Russia urges Damascus to talk with Syrian opposition
Russia, Syria's biggest international supporter, is leaning on President Bashar al-Assad to begin a dialogue with the Syrian opposition and take steps toward ending the conflict.
Russian Foreign Minister Sergei Lavrov¬†said he had urged Syrian Deputy Foreign Minister Faisal Makdad¬†to emphasize his government's openness to dialogue with the opposition during talks in¬†Moscow yesterday.
"We actively encouraged... the Syrian leadership to make as concrete as possible its declared readiness for dialogue with the opposition," Lavrov told reporters after talks with his Egyptian counterpart Mohamed Kamel Amr in¬†Moscow.
He said the¬†Syrian government¬†should stress its readiness for talks on the widest possible range of matters, in line with an international agreement in¬†Geneva¬†last June calling for a transitional government.
"I think a realistic and detailed assessment of the situation inside Syria will prompt reasonable opposition members to seek ways to start a political dialogue," added Lavrov, who last week said that neither side would win by force.
Russia¬†expects to meet a senior US diplomat on Syria next month to discuss with international Syria¬†envoy Lakhdar Brahimi¬†his plans to end the civil war there, the Kremlin's envoy to the region said earlier today.
Brahimi will visit¬†Moscow tomorrow for talks on the results of his negotiations with Syrian President Bashar al-Assad and his opponents during a five-day trip to¬†Damascus¬†in which he called for political change to end the bloodshed.
"We will listen to what¬†Lakhdar Brahimi¬†has to say about the situation in Syria¬†and after that, probably, there will be a decision to hold a new meeting of the 'three Bs'," Deputy Foreign Minister¬†Mikhail Bogdanov¬†told the RIA news agency ‚Äď in a word play on the first letter of the diplomats' last names.
Bogdanov, US Undersecretary of State¬†William Burns¬†and Brahimi, the joint special representative of the¬†United Nations¬†and the¬†Arab League, agreed that a political solution to the crisis was necessary and possible in talks earlier this month.
Bogdanov, the Kremlin's special envoy for Middle East Affairs, said the three would meet again in January after the holiday period.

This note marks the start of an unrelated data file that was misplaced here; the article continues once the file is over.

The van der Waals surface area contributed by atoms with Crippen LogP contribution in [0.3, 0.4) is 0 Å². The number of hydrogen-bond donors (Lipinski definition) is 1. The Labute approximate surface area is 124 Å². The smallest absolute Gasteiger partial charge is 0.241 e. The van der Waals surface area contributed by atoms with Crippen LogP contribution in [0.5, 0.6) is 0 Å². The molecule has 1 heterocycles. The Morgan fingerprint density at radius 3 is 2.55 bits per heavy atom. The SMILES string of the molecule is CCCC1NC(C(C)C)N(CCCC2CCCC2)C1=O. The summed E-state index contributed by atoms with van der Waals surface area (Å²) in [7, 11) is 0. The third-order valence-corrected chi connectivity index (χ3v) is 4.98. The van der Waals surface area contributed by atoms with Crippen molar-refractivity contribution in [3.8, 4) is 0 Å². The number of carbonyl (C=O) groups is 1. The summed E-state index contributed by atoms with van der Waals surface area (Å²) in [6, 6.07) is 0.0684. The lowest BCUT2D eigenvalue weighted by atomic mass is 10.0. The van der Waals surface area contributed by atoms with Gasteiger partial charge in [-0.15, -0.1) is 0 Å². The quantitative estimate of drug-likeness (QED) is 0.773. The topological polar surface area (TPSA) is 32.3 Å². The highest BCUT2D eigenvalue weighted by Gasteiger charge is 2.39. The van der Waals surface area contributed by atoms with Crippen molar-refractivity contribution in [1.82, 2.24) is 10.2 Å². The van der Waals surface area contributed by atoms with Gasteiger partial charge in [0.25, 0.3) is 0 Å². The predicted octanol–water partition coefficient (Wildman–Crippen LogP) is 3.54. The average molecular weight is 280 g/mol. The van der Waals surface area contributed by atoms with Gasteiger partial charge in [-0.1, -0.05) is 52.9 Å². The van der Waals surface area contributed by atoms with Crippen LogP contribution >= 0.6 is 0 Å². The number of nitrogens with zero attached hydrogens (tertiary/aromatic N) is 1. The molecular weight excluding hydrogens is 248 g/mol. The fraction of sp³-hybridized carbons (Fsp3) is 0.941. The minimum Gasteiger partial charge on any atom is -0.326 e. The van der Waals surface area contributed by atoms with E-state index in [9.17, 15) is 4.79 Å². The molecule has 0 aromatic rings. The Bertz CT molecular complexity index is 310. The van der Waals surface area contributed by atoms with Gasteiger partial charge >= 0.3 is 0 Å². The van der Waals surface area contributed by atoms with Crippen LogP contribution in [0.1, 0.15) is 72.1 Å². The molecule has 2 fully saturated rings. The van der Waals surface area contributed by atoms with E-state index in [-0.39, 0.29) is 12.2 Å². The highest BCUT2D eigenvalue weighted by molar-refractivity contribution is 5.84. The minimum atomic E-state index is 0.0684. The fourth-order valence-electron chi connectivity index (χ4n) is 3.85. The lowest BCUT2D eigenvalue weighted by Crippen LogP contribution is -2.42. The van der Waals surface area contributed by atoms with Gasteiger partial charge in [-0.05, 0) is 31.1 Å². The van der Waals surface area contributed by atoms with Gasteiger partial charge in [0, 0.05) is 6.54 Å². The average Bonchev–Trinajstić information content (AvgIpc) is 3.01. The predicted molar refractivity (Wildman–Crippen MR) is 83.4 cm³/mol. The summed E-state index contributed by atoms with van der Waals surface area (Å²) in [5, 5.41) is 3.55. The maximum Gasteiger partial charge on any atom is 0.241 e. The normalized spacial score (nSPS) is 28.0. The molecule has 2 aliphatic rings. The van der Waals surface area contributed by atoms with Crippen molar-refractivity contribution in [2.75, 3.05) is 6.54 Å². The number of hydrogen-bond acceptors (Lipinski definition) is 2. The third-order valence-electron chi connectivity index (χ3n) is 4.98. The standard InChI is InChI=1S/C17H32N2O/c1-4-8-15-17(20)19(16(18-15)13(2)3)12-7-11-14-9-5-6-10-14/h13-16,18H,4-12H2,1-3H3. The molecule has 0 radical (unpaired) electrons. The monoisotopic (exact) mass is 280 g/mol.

Russia¬†has also invited the head of the internationally-recognized opposition¬†Syrian National Council, Moaz al-Khatib, to talks, he said, in comments that appeared underline¬†Moscow's commitment to helping Brahimi seek a way out of the crisis.
Russia¬†has been critical of the Western backing for the¬†Syrian National Council¬†trying to oust Assad.
Brahimi, who has called for a transitional government to rule until elections, is trying to broker a peaceful transfer of power in Syria, where more than 44,000 people have been killed in a revolt against four decades of Assad family rule.
What role Assad and members of his government might play in a transitional body ‚Äď a plan outlined in¬†Geneva¬†six months ago ‚Äď has divided world powers.
Past peace efforts have floundered as what began as peaceful protests in March 2011 turned into civil war. The conflict has become an increasingly sectarian struggle between mostly Sunni Muslim rebels and Assad's security forces, drawn primarily from his Shi'ite-rooted Alawite minority.
World powers believe¬†Russia, which has given Assad military and diplomatic aid during the uprising, has the ear of Syria's¬†government and must be a central player in any peace talks.
Moscow¬†has tried to distance itself from Assad in recent months and has denied it is not propping him up. But it maintains Assad's exit cannot be a precondition for talks and has repeatedly said Western powers should not impose solutions on Syria.
Lavrov warned yesterday that time was running out to find a peaceful solution to the conflict and halt a descent into "bloody chaos."